It won’t be long before an autumn ritual will begin – that is the cracking of the dry pods of milkweed and the seed-bearing white fluff escaping and catching the wind. The orange and black monarchs are wholly dependent on milkweed. The plant is the only host for their eggs and sole sustenance for the caterpillars, which feed on milky secretions from the leaves. Milkweed has been in rapid retreat, crowded by urban development, attacked along roadways, and driven from pastoral landscapes by the herbicide Roundup that spare resistant corn and soybeans, but not monarch butterflies.
As the plight of the monarchs became more pronounced, communities and school children planted patches of milkweed along roads and public buildings and in backyards to give the butterfly a fighting chance. Milkweeds have re-established themselves in many gardens including my own. I see a more Monarch butterflies every year. I hope they continue to return.
As the interest and concern for monarch butterflies has grown, making it the poster child of endangered insects, so has interest in milkweed, butterfly weed and others. Common milkweed and butterfly weed are two species of milkweed that have much in common. Both will attract butterflies to your property, with these plants the main magnet for the orange and black monarch butterfly in particular. Some differences in features exist in the two types of milkweed. You can grow both types of this milkweed on your own, either in your garden or elsewhere on your land.
Common milkweed or butterfly weed are native American plants that have gotten lots of attention for their relationship with monarch butterflies. The monarch butterfly makes its trip from the North to Mexico only feeding on milkweed. It's one of nature's miracle migrations as the delicate insect ranges over as many as 3,400 miles, as far as southern Canada, in a round trip that takes several generations to complete. Over coming months, the monarchs will get their fill, find their wings and flutter away south, setting up the harvest for the milkweed they leave behind.
Native plants offer the best support for Monarchs. The female Monarch lays eggs exclusively on plants in the Asclepias genus, (milkweeds) and the caterpillars that hatch feed exclusively on the leaves of milkweed plants.
Fall blooming plants provide a critical source of nectar during the fall migration of Monarchs to Mexico. Some of these plants include New England Aster, Purple Coneflower, Goldenrod, and Joe Pye Weed.
A New Industry - Monarch Plant Fibers
Farmers in Quebec and Vermont are using their fields to help restore the declining population of monarchs. These farmers began clearing land and taking out cash crops to a plant they'd previously seen as a nuisance. They are tapping a new market for milkweed fibers.
Nathalie Leonard of the Quebec village of Lac-du-Cerf said, “I hate to have milkweed in my strawberry field,” but now she growing 60 acres of milkweed for the sake of the butterflies and to turn it into a profit by using the fibers from the plant into silky fibers for high-end insulation material in winter clothing. After the Monarch caterpillars have their fill of the milky sap and find their wings in the fall, the plant's pods will be harvested for fine winter clothing and other commercial uses.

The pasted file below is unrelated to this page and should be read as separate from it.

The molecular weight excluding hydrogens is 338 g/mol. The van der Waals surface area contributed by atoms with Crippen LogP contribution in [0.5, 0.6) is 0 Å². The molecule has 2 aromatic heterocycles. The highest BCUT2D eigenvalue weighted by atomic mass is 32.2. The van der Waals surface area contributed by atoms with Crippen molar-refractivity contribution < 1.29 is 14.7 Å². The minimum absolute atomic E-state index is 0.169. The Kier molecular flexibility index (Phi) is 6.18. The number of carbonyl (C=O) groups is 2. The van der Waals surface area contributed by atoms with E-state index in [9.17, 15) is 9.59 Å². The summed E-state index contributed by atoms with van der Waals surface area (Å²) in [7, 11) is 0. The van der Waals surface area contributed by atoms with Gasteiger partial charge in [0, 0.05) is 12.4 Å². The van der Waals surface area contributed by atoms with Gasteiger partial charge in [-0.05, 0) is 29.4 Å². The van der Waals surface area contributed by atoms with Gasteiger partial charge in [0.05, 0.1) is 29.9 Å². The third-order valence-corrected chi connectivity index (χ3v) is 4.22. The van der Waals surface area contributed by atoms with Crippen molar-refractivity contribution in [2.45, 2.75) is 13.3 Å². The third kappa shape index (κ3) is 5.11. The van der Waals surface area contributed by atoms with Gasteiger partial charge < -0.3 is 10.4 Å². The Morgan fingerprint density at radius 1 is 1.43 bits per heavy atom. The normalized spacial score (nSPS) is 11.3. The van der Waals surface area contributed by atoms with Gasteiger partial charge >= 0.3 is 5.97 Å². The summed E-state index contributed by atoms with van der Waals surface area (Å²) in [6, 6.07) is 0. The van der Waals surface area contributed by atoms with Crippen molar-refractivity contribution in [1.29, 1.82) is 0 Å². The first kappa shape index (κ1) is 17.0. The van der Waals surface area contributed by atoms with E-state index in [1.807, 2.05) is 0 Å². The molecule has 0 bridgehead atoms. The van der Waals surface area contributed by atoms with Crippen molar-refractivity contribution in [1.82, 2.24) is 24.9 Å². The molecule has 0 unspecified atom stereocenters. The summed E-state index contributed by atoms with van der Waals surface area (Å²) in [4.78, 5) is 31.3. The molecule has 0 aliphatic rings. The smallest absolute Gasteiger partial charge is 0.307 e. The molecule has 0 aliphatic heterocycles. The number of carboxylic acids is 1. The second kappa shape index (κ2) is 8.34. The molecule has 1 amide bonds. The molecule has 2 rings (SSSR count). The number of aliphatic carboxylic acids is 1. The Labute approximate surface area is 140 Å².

The milkweed makeover began when researchers in Quebec transformed the plant's silky fibers into a high-end insulation material for winter clothing and advanced other commercial uses for it, like sound insulation and absorption for oil spills. Winter coats stuffed with milkweed fiber reached outdoor retailers in 2016, fetching $800 or more apiece. Quartz Co. is the name of the Canadian manufacturer and retailer. After bumpy modest growth in 2017, the company is introducing its third generation of styles this fall. One of the real challenges is the development of harvesting techniques. The Canadian Coast Guard tried milkweed garb and liked it. And as a side benefit, the distinctive honey from milkweed fields is prized.
When University of Vermont agronomist Heather Darby first heard of Quebec's initiative, from a man who called looking for Vermont farmers to join, she was thrown. Milkweed is toxic to livestock — one study says it gives cows "profound depression" on the rare chance they eat it. She said, "Oh gosh, here's another one of those people with some crazy idea and he wants farmers to grow milkweed!" "But I listened."
After Darby learned that hundreds of Quebec acres were under milkweed production, she reached out to farmers in Vermont whom she considered innovators — people who would "want to listen, wouldn't laugh too hard, might try it out." Roger Rainville converted 50 prime acres of his farm lining the Canadian border to milkweed several years ago. Now, more than 100 farmers in Quebec and about a half dozen in Vermont are producing milkweed for Monark, of which Nathalie Leonard serves as president. It takes two or three years after planting milkweed for it to flower and produce the pods bursting with fluff. Once established, they can be irrepressible.
Efforts to restore monarchs rest in part in establishing new lands.